The dog that didn't bark
“The authorities, the regulators – they are there in order to regulate these issues…they are the ones who supervise what is actually undertaken. That is where the responsibility lies.”
Angela Knight, Chief Executive, British Bankers’ Association
Barclays has been fined a total of £290m for letting its traders manipulate the Libor and Euribor interbank lending rates to suit the bank’s trading positions. Much of the discussion surrounding the revelations has focussed on the weakness of banking regulation.
However, at its heart, the case involves a trade association, the British Bankers' Association. The BBA collates data from 16 banks in order to compile the rate at which banks borrow from each other. The overall rate is also seen as a good indicator of the overall health of the economy.
It is reported that questions about Libor were circulating in the City as far back as November 2007. In 2008, the BBA brought forward an internal review in order to ensure that the rate was as accurate as possible. The BBA stated that it would strictly enforce the rules and remove banks that submitted inaccurate figures from the panel of 16.
Following the internal review, the BBA said that it would not be making any major changes to the Libor system. But, it promised to improve its scrutiny of the rates submitted by banks. Banks’ input would be “actively monitored every day” and a BBA committee would meet every month to review questionable quotes.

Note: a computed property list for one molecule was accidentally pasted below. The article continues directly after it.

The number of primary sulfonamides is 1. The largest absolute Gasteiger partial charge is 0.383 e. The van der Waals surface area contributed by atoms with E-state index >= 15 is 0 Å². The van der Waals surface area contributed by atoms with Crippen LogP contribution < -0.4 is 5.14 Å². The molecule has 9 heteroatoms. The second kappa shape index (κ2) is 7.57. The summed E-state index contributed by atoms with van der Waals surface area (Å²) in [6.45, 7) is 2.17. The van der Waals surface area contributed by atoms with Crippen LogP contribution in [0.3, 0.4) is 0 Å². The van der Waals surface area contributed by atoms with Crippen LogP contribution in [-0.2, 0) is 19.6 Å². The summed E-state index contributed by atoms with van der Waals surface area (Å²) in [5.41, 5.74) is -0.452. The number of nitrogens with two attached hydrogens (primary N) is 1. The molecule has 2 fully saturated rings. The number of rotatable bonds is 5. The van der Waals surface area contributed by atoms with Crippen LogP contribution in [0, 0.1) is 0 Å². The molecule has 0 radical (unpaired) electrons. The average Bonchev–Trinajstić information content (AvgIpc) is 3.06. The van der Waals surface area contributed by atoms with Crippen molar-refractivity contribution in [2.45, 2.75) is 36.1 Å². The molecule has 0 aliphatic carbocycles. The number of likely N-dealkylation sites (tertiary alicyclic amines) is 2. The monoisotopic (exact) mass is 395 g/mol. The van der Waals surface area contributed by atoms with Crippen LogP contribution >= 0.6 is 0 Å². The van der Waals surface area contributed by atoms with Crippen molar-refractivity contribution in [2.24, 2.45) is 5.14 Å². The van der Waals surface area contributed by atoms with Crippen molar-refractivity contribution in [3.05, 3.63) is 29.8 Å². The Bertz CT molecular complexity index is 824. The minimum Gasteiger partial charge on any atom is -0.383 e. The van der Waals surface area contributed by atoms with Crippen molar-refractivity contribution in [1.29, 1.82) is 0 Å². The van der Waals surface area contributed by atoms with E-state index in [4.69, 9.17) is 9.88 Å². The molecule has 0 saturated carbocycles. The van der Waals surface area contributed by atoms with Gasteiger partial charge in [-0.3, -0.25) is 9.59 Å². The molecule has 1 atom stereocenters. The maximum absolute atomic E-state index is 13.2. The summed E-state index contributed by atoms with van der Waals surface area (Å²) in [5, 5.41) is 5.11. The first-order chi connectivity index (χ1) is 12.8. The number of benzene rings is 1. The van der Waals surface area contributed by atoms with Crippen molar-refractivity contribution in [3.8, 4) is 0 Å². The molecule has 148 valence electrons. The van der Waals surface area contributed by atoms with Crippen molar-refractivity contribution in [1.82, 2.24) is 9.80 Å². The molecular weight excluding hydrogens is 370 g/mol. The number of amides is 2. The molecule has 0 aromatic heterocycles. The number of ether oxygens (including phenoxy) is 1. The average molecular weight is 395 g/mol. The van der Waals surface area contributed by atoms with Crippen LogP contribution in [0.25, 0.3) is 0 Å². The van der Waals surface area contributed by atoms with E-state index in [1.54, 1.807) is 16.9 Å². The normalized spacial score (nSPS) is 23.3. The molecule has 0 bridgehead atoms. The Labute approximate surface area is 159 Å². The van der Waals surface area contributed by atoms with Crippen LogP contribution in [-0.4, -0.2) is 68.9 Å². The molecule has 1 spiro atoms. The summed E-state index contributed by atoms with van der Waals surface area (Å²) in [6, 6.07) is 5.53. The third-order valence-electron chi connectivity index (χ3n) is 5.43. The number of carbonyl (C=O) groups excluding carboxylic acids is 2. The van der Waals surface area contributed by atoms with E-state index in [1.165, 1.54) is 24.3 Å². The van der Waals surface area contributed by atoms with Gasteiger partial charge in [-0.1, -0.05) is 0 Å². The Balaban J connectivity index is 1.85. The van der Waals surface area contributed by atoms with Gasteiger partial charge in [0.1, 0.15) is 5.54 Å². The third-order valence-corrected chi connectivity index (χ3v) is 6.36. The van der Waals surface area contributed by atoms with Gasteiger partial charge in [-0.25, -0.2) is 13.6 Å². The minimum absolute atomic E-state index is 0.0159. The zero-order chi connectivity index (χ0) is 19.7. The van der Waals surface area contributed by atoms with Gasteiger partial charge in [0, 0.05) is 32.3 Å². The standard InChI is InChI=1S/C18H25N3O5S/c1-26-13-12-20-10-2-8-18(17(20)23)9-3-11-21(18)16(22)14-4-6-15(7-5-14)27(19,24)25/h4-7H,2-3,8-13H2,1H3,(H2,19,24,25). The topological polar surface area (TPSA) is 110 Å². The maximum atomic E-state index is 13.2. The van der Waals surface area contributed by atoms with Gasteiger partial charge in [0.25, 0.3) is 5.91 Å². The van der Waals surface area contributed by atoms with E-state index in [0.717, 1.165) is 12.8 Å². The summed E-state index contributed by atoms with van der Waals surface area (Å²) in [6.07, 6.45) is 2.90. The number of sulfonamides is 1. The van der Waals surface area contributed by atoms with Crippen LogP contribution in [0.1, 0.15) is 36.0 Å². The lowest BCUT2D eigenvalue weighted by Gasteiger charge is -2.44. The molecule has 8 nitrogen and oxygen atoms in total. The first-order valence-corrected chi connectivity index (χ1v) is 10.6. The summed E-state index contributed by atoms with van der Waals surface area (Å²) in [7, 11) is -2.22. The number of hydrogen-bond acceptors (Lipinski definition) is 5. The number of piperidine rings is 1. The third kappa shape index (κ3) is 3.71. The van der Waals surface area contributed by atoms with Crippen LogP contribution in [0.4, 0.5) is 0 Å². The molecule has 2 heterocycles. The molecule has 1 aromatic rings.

Whether the Bank of England and others encouraged or condoned the manipulation of Libor is not yet clear. What is clear, is that the BBA's reputation has been damaged and the banking sector will almost certainly be subject to investigation and further regulation. It appears that the BBA's internal review and ongoing monitoring failed to identify or uncover the risks posed by the wrongdoing that was occurring.
For trade associations, the case highlights the importance of having an effective and robust code of ethics and compliance and risk management strategy. Employees and members must be incentivised to 'speak truth unto power'. Management must be equipped to identify the risk indicators that point to potential compliance problems. Blaming the regulators when wrongdoing has occurred is unlikely to be an effective defence.
If you would like to know what a good code of ethics and compliance policy looks like and how to identify compliance risks early, please contact me.